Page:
Published: Sun, August 13, 2017
Worldwide | By Gretchen Simon

Pentagon Denies Receiving Orders on Military Action Against Venezuela

Pentagon Denies Receiving Orders on Military Action Against Venezuela

The ban comes as the USA considers imposing economic sanctions against the government of President Nicolas Maduro, who is facing mounting worldwide criticism over a crackdown on opponents and moves to consolidate power.

The Trump administration has issued sanctions against Maduro, whom it calls a "dictator", and more than two-dozen former and current Venezuelan officials, asserting that human rights violations that undermine democracy have occurred during the country's recent political turmoil.

After months of attacking Venezuela's unpopular President Nicolas Maduro, Latin America came out strongly against USA threats of military action against the crisis-hit nation.

President Donald Trump's administration is continuing to weigh possible sanctions against more senior figures, including Venezuelan Defense Minister Vladimir Padrino and Socialist Party No. 2 Diosdado Cabello, and they could be included in future sanctions packages if Maduro does not change course, the USA officials told Reuters.

The authorities in Caracas were shocked by the U.S. President's comments, with Venezuela's Minister of Defense Vladimir Padrino describing the threat of military intervention "an act of craziness". His schedule includes stops in Buenos Aires, Argentina; Santiago, Chile; and Panama City.

Key to the populist rhetoric used by both is a constant drumbeat of warnings that the U.S.

The timing of Trump's remarks could not be worse, coming on the eve of a four-nation Latin America trip by Vice President Mike Pence meant to showcase how Washington and regional partners can work together to promote democracy in the hemisphere.

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Regional alliance Mercosur added that it rejected the use of force against Venezuela, despite having indefinitely suspended the country last week amid worldwide condemnation of Maduro's new, all-powerful "constituent Assembly". Maduro's hand as he cracks down on dissent and blames Washington for his country's economic and domestic strife. Opposition leaders called instead for an early presidential election, which Maduro would likely lose as his popularity gets pummeled by the country's economic woes.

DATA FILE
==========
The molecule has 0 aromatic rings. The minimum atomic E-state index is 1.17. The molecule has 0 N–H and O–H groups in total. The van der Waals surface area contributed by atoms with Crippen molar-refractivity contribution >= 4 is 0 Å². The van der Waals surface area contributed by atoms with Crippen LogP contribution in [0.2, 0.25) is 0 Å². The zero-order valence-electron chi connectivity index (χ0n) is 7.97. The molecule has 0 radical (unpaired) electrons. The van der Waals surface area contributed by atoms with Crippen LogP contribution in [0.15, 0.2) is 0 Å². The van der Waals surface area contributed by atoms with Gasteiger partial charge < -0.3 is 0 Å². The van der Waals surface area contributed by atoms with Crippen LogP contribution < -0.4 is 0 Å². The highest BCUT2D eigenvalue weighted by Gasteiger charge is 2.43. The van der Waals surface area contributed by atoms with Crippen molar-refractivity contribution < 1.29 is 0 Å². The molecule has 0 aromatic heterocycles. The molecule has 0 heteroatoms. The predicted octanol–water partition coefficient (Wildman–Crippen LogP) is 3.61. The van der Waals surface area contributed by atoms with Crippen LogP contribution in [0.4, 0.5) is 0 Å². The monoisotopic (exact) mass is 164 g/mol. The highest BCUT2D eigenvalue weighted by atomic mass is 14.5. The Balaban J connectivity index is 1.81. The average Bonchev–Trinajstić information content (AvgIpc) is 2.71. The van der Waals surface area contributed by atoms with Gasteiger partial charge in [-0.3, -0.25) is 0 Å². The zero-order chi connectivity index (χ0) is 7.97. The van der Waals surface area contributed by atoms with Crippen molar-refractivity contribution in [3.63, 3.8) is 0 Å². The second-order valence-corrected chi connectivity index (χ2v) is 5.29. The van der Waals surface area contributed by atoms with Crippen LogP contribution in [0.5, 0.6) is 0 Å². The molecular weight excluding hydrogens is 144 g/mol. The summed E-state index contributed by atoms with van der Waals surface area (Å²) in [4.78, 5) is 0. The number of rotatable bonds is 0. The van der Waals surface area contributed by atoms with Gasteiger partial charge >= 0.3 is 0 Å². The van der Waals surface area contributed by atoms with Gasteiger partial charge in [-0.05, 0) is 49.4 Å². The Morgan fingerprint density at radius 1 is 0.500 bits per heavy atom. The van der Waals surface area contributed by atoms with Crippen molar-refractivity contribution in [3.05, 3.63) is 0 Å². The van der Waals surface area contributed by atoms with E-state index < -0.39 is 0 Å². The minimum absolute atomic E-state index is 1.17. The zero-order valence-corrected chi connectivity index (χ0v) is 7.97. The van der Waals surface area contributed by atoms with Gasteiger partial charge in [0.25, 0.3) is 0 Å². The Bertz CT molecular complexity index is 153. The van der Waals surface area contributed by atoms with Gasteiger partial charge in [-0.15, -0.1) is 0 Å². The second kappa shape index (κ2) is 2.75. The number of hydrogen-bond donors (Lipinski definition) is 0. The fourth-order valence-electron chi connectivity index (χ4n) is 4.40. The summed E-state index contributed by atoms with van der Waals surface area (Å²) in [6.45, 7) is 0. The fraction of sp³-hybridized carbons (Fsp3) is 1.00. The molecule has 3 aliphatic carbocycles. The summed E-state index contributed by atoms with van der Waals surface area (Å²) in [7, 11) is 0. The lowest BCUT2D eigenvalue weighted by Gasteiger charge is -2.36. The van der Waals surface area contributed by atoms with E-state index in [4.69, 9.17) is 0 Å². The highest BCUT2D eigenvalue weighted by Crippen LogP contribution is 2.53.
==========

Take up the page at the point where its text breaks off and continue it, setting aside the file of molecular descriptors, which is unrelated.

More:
The new legislative superbody, which made waves last weekend by firing a dissident chief prosecutor, took new action on Saturday on the country's election timetable.

More than 120 have been killed in unrest since April, as the economy collapses deeper into a recession compounded by triple-digit inflation as well as food and medicine shortages.

Maduro has long accused Washington of having military designs on Venezuela and specifically its vast oil reserves, the world's largest.

Trump's statement on possible military intervention came after he had repeatedly threatened North Korea if it threatens the us, its territories or its allies.

"For years he's been saying the preparing an invasion, and everyone laughed. "Military Options" in Latam and the Caribbean".

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